The Digital Journalist
July 2004

by Michael Evans

Ronald Reagan first caught my attention in 1964 when I was at Queen's University in Kingston, Ontario (Canada). I was there for two years studying math and physics, and I can remember only two things from my stay. Heisenberg's Uncertainty Principle has remained with me ever since; it states that the very act of observing a phenomenon changes the nature of that phenomenon. I've always considered that peculiarly relevant to journalism.

I can also vividly recall watching a televised fund-raising speech Ronald Reagan gave for Barry Goldwater. Looking back on it now, the speech launched Ronald Reagan's political career; because of it a group of wealthy Californians encouraged Reagan to run for governor. But in 1964 he was not exactly mainstream. It was not particularly fashionable to defend Senator Goldwater, nor, I suppose, was it very fashionable for a Canadian university student to be interested in someone who did. But there was something about Reagan that struck me as remarkable, even then.

Eleven years later, long after I had become a professional photographer, I jumped at the chance when Time magazine asked me to cover him. My editor at Time was less enthusiastic about the project than I was. Reagan was still regarded as something of a right-wing kook and no one thought he posed a very credible threat to Gerald Ford. But I had a hunch. I still carried the memory of the Goldwater speech. I actually wanted to spend more time on the story than the magazine wanted me to. Eventually I persuaded them. I think I got paid for only two days of a four-day trip, but I got what I wanted. In fact, most of my favorite photographs of Reagan came from those first intimate days with him on his ranch near Santa Barbara.

When I was winding up my trip, my editor called, a little frantic. He said, "We've just scheduled Reagan for a cover. Can you stay with him?"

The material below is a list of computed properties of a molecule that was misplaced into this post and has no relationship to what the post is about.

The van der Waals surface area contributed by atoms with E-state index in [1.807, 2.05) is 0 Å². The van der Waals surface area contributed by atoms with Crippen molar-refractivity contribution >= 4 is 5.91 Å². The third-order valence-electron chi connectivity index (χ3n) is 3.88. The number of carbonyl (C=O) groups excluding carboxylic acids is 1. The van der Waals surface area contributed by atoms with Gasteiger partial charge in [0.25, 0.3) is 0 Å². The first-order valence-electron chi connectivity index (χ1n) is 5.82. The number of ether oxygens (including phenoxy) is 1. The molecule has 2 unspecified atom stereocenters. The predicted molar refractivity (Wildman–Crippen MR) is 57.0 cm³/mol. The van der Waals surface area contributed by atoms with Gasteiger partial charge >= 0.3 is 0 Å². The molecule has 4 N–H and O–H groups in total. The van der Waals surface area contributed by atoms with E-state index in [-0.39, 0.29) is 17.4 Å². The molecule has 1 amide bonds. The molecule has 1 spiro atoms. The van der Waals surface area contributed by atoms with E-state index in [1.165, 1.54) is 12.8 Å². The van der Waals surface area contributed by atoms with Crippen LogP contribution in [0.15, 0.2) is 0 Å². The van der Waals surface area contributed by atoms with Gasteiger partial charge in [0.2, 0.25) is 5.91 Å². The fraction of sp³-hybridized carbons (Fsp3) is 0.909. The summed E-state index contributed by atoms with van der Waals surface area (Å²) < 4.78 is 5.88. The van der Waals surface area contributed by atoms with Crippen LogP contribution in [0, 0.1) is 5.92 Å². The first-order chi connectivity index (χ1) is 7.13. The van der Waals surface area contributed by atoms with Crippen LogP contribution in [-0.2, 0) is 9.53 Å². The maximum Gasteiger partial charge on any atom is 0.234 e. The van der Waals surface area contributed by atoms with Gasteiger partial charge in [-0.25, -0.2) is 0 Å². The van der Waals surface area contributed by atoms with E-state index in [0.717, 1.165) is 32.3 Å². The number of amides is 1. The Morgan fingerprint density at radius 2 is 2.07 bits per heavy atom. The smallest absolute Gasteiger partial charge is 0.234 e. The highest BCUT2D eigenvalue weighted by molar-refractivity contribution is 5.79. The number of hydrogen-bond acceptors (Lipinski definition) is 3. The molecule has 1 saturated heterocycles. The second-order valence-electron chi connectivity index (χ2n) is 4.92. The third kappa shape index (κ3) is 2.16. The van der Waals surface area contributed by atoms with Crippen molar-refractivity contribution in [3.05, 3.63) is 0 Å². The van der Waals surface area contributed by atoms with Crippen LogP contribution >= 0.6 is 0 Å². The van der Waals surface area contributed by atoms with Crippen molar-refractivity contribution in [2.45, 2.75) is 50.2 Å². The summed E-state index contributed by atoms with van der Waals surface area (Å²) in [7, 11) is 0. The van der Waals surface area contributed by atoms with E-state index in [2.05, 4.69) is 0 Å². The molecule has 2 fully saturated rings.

And the rest is history.

When Reagan defeated Jimmy Carter in 1980, the photographer who had been hounding the "right-wing kook" for four or five years found himself in a rather enviable position. The White House decided they wanted a personal photographer for the president, someone to provide a pictorial documentary of the Reagan years. They looked around and I was pretty much it.

It was truly an honor to be the personal photographer to the president, but it was the documentary aspects which interested me most about the job. Before I got hired, it had always been terribly difficult covering Reagan at big public events. There were so many other people fighting to get the "shot" that your abilities as a photographer weren't nearly so important as your ability to bull through a crowd. Working on the inside, I had no restrictions whatsoever. I didn't really have to worry about logistics, because most of the logistics were worked out in advance. I could concentrate on taking pictures.

Many of the scenes I witnessed and occasions I covered during my more than four years at the White House will always remain with me. It really was an opportunity of a lifetime. But one day in particular - not a happy day - stands out in my memory. I'll spare you the details of his attempted assassination, because I'm sure you've all read about it a million times. But I clearly remember when I arrived at the hospital and saw the president wheeled by on a gurney. I froze. I knew I had come to respect Ronald Reagan, but I didn't realize how deeply my affection ran until that moment in the hospital. It came as a complete shock. I felt as if my own father had been shot. I just sat there for an hour, devastated. It never occurred to me to take any pictures.

The rest of my years there were a blur of handshakes, special moments and historical events that I feel privileged to have documented.

© Michael Evans